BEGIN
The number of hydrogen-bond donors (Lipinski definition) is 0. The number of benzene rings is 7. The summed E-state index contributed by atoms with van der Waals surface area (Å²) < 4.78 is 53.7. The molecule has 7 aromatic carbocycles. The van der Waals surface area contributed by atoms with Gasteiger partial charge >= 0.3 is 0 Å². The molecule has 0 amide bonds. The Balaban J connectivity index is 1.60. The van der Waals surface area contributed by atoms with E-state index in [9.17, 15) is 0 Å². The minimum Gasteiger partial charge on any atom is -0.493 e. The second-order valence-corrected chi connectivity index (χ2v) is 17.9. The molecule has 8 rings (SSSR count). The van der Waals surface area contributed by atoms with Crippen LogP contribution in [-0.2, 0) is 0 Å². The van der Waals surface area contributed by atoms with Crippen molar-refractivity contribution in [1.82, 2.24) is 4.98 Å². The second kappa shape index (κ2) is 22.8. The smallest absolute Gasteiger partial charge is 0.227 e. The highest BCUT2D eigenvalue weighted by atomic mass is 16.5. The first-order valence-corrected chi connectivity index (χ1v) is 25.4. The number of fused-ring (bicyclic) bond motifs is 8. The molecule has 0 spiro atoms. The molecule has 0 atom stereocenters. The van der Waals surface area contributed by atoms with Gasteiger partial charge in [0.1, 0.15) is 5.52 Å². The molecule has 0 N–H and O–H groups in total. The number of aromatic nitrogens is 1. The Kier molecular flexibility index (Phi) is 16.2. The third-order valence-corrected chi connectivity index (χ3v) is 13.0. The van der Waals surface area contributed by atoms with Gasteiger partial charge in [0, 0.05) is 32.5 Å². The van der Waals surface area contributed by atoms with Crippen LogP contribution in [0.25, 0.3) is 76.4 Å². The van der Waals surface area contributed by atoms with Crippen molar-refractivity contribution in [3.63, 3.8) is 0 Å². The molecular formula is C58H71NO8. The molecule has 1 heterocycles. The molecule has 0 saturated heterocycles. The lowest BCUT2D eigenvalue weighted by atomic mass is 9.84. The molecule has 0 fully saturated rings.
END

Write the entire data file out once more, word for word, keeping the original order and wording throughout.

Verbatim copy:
The number of hydrogen-bond donors (Lipinski definition) is 0. The number of benzene rings is 7. The summed E-state index contributed by atoms with van der Waals surface area (Å²) < 4.78 is 53.7. The molecule has 7 aromatic carbocycles. The van der Waals surface area contributed by atoms with Gasteiger partial charge >= 0.3 is 0 Å². The molecule has 0 amide bonds. The Balaban J connectivity index is 1.60. The van der Waals surface area contributed by atoms with E-state index in [9.17, 15) is 0 Å². The minimum Gasteiger partial charge on any atom is -0.493 e. The second-order valence-corrected chi connectivity index (χ2v) is 17.9. The molecule has 8 rings (SSSR count). The van der Waals surface area contributed by atoms with Crippen LogP contribution in [-0.2, 0) is 0 Å². The van der Waals surface area contributed by atoms with Crippen molar-refractivity contribution in [1.82, 2.24) is 4.98 Å². The second kappa shape index (κ2) is 22.8. The smallest absolute Gasteiger partial charge is 0.227 e. The highest BCUT2D eigenvalue weighted by atomic mass is 16.5. The first-order valence-corrected chi connectivity index (χ1v) is 25.4. The number of fused-ring (bicyclic) bond motifs is 8. The molecule has 0 spiro atoms. The molecule has 0 atom stereocenters. The van der Waals surface area contributed by atoms with Gasteiger partial charge in [0.1, 0.15) is 5.52 Å². The molecule has 0 N–H and O–H groups in total. The number of aromatic nitrogens is 1. The Kier molecular flexibility index (Phi) is 16.2. The third-order valence-corrected chi connectivity index (χ3v) is 13.0. The van der Waals surface area contributed by atoms with Gasteiger partial charge in [0, 0.05) is 32.5 Å². The van der Waals surface area contributed by atoms with Crippen LogP contribution in [0.25, 0.3) is 76.4 Å². The van der Waals surface area contributed by atoms with Crippen molar-refractivity contribution in [3.63, 3.8) is 0 Å². The molecular formula is C58H71NO8. The molecule has 1 heterocycles. The molecule has 0 saturated heterocycles. The lowest BCUT2D eigenvalue weighted by atomic mass is 9.84. The molecule has 0 fully saturated rings.